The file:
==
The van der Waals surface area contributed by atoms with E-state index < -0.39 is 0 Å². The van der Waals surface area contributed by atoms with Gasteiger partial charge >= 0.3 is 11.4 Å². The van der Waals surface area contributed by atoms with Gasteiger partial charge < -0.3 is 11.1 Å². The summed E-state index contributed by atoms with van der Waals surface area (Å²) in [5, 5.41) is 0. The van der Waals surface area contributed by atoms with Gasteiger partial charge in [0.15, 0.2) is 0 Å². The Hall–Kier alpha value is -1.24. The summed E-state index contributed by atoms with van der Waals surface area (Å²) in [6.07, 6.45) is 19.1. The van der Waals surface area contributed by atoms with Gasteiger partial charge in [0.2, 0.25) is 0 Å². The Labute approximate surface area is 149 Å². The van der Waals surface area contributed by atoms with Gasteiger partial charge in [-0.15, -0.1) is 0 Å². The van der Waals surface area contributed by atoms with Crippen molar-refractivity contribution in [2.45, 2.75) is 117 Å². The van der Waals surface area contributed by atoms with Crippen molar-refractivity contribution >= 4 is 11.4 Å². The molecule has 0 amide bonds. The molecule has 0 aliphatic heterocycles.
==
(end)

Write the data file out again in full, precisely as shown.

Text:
The van der Waals surface area contributed by atoms with E-state index < -0.39 is 0 Å². The van der Waals surface area contributed by atoms with Gasteiger partial charge >= 0.3 is 11.4 Å². The van der Waals surface area contributed by atoms with Gasteiger partial charge < -0.3 is 11.1 Å². The summed E-state index contributed by atoms with van der Waals surface area (Å²) in [5, 5.41) is 0. The van der Waals surface area contributed by atoms with Gasteiger partial charge in [0.15, 0.2) is 0 Å². The Hall–Kier alpha value is -1.24. The summed E-state index contributed by atoms with van der Waals surface area (Å²) in [6.07, 6.45) is 19.1. The van der Waals surface area contributed by atoms with Gasteiger partial charge in [0.2, 0.25) is 0 Å². The Labute approximate surface area is 149 Å². The van der Waals surface area contributed by atoms with Gasteiger partial charge in [-0.15, -0.1) is 0 Å². The van der Waals surface area contributed by atoms with Crippen molar-refractivity contribution in [2.45, 2.75) is 117 Å². The van der Waals surface area contributed by atoms with Crippen molar-refractivity contribution >= 4 is 11.4 Å². The molecule has 0 amide bonds. The molecule has 0 aliphatic heterocycles.